Tuesday, January 10, 2012

Why It Makes Sense to Plant Heirloom Seeds

There is no denying that growing a vegetable garden can be satisfying on many levels.  For our family, it's hard to decide which aspect of gardening is our favorite.  We love the extra fresh taste of our home grown veggies and the knowledge that we are not putting dangerous pesticides or chemical fertilizers on our food and into our bodies.  But with a family as large as ours, the money savings is a hands down, no-brainer reason to grow a garden! 

Early in my gardening years, I went to the store each year to purchase seeds and plants in preparation for the garden.  And although the expense was nothing compared to the savings generated by the garden, we still were spending money.  Most of what we planted was hybridized seeds and plants.   (To the best of my understanding, if you were to save seeds from a hybrid plant, you would not likely get the same type of plant when you sow those saved seeds the next year.)

Going To The Next Level!

I wanted to find a way to save even more money in our quest for self-sufficiency. To be able to save seeds to plant for future gardens just made so much sense.   Heirloom seeds were the answer!  With heirloom seeds you can plant some of the saved seeds from your harvested crop the succeeding year and they will reproduce true to their parent plant.  Over time, the expense of gardening becomes less and eventually becomes a gain!   For more details on how to save seeds, you can read this guide.

How Do You Find Heirloom Seeds?
There are multiple companies that sell heirloom seeds.   You can also find heirloom varieties in the nursery or store.  Just do a little research of the particular breed to find out if it is hybrid or heirloom prior to purchasing. 

One company that we've been very happy with over the last few years is the Baker Creek Heirloom Seeds company.  They put out a book that you can find here. They are located in Mansfield, Missouri and their website is www.rareseeds.com.  They also put out a beautiful annual catalog that is a real work of art.  I'm so surprised in these times to receive this gorgeous catalog in the mail each year!   There is my uncompensated and unsolicited endorsement for you guys at Baker Creek! 

Saving Your Seeds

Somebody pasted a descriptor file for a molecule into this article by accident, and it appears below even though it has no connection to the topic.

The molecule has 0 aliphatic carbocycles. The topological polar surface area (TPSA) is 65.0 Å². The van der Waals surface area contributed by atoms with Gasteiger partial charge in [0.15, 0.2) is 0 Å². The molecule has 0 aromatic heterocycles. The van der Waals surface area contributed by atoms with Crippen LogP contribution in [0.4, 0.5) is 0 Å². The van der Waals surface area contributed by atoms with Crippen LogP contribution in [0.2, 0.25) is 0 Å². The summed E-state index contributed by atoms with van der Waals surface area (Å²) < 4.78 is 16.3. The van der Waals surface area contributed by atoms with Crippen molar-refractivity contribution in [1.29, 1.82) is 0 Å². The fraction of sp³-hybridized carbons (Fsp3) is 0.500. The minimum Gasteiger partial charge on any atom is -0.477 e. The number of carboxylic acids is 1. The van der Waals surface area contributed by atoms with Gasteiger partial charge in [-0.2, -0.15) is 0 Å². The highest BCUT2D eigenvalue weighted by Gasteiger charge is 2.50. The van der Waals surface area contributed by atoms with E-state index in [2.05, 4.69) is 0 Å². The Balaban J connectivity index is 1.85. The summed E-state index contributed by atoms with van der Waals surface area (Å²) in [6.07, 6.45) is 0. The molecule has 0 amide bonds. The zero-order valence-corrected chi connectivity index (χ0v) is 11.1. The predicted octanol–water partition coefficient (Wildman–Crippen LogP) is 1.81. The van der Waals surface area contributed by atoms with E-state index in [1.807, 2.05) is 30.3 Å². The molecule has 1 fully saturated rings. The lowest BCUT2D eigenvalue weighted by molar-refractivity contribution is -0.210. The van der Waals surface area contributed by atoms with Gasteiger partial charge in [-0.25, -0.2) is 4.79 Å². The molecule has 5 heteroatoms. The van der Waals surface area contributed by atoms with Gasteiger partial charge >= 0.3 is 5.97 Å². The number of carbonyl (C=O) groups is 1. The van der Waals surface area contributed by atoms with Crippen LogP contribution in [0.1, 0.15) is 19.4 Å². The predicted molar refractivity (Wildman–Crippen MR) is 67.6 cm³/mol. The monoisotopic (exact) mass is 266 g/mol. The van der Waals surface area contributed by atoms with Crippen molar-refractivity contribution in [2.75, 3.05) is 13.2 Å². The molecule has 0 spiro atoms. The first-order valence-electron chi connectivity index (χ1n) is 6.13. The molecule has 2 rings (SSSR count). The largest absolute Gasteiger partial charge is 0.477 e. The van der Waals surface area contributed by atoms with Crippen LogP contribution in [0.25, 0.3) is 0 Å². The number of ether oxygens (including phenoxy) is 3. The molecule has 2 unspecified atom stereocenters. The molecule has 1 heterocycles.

Seeds are easy to save, with some small variance of method.  Generally, you wait until a healthy vegetable has ripened and dry the seeds at room temperature until no moisture is evident.  The seeds can be stored in airtight containers until the next season.  It isn't difficult to do.  I will plan to walk you through the process a little later in the season with specifics for each type of plant.  At this point however, you can focus on making sure the seeds you plant are not hybrids.  It is one more step you can take to live independently and frugally.

Heirloom Bean Seeds Saved From Our Garden
Pretty, aren't they?

Planting Grocery Store Dried Beans

One last thought....

Most dried beans that you purchase at your grocery store can be planted and will grow.   They will have the same growing requirements as any variety of green bean.  Just for fun, we planted garbanzo beans (also known as chickpeas), Pinto beans and Great Northern beans last year which we purchased at our local grocery store.  They almost all (over 95%)  germinated and produced fine plants.   We allowed the Pinto beans to fully mature for use as a dried soup bean and the Great Northern beans we picked at a young tender stage and ate as a green bean.   We were so pleased with the results that we will try other varieties this next year.  I'd love to see how Black beans will produce.   At any rate, this could be a very economical source of seed for home gardeners.  I think we paid around $1.19 for 2 lbs of dried beans from the grocery store. The last time we purchased bean seeds from a seed company we spent approximately $2.00 for just a few ounces.


  1. Hmm, Didn't occur to me that store beans would sprout. That's fantastic! Truly shows that you could start a garden in any budget. Albeit most of it would include much more physical labor to compensate for the money not spent on things such as wooden borders or soil enrichments etc. You could make an initial investment of say $20 bucks for inexpensive seeds from any seed stand at the stores. Through manually double-digging everything, I'd venture you would find quite a nice harvest considering. From there on you could build off of it. Borders to keep from going made with grass and weed encroachment and the like. If we subtracted the bordering and buying fancy heirloom seeds we would have spent less than a hundred. Most of even that would have been the purchases of tools like a Fork.

    1. You make a really good point! You truly can start a garden with any budget. I'd love to reach more people with that very message. I believe freedom starts with being able to feed yourself no matter the state of society.


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